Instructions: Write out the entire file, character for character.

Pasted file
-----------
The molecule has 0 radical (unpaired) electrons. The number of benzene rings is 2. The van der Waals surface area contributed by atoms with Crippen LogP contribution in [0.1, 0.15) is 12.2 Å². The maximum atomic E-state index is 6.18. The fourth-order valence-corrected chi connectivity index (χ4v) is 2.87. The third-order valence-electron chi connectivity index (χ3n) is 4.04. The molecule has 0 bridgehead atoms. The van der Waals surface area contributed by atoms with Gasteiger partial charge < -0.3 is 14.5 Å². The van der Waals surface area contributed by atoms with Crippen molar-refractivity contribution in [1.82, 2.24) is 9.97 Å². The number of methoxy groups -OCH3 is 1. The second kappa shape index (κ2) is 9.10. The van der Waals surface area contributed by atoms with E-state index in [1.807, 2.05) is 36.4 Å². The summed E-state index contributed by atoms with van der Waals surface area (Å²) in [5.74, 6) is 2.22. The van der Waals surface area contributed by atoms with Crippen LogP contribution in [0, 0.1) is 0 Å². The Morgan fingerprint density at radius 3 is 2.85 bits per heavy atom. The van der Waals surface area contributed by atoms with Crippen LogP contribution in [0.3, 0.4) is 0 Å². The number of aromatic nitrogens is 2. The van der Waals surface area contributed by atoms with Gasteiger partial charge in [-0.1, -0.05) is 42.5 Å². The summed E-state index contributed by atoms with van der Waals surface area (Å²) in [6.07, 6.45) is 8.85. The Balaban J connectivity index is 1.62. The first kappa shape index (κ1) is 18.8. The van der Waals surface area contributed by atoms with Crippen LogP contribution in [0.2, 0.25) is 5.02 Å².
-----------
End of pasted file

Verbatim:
The molecule has 0 radical (unpaired) electrons. The number of benzene rings is 2. The van der Waals surface area contributed by atoms with Crippen LogP contribution in [0.1, 0.15) is 12.2 Å². The maximum atomic E-state index is 6.18. The fourth-order valence-corrected chi connectivity index (χ4v) is 2.87. The third-order valence-electron chi connectivity index (χ3n) is 4.04. The molecule has 0 bridgehead atoms. The van der Waals surface area contributed by atoms with Gasteiger partial charge < -0.3 is 14.5 Å². The van der Waals surface area contributed by atoms with Crippen molar-refractivity contribution in [1.82, 2.24) is 9.97 Å². The number of methoxy groups -OCH3 is 1. The second kappa shape index (κ2) is 9.10. The van der Waals surface area contributed by atoms with E-state index in [1.807, 2.05) is 36.4 Å². The summed E-state index contributed by atoms with van der Waals surface area (Å²) in [5.74, 6) is 2.22. The van der Waals surface area contributed by atoms with Crippen LogP contribution in [0, 0.1) is 0 Å². The Morgan fingerprint density at radius 3 is 2.85 bits per heavy atom. The van der Waals surface area contributed by atoms with Crippen LogP contribution in [0.3, 0.4) is 0 Å². The number of aromatic nitrogens is 2. The van der Waals surface area contributed by atoms with Gasteiger partial charge in [-0.1, -0.05) is 42.5 Å². The summed E-state index contributed by atoms with van der Waals surface area (Å²) in [6.07, 6.45) is 8.85. The Balaban J connectivity index is 1.62. The first kappa shape index (κ1) is 18.8. The van der Waals surface area contributed by atoms with Crippen LogP contribution in [0.2, 0.25) is 5.02 Å².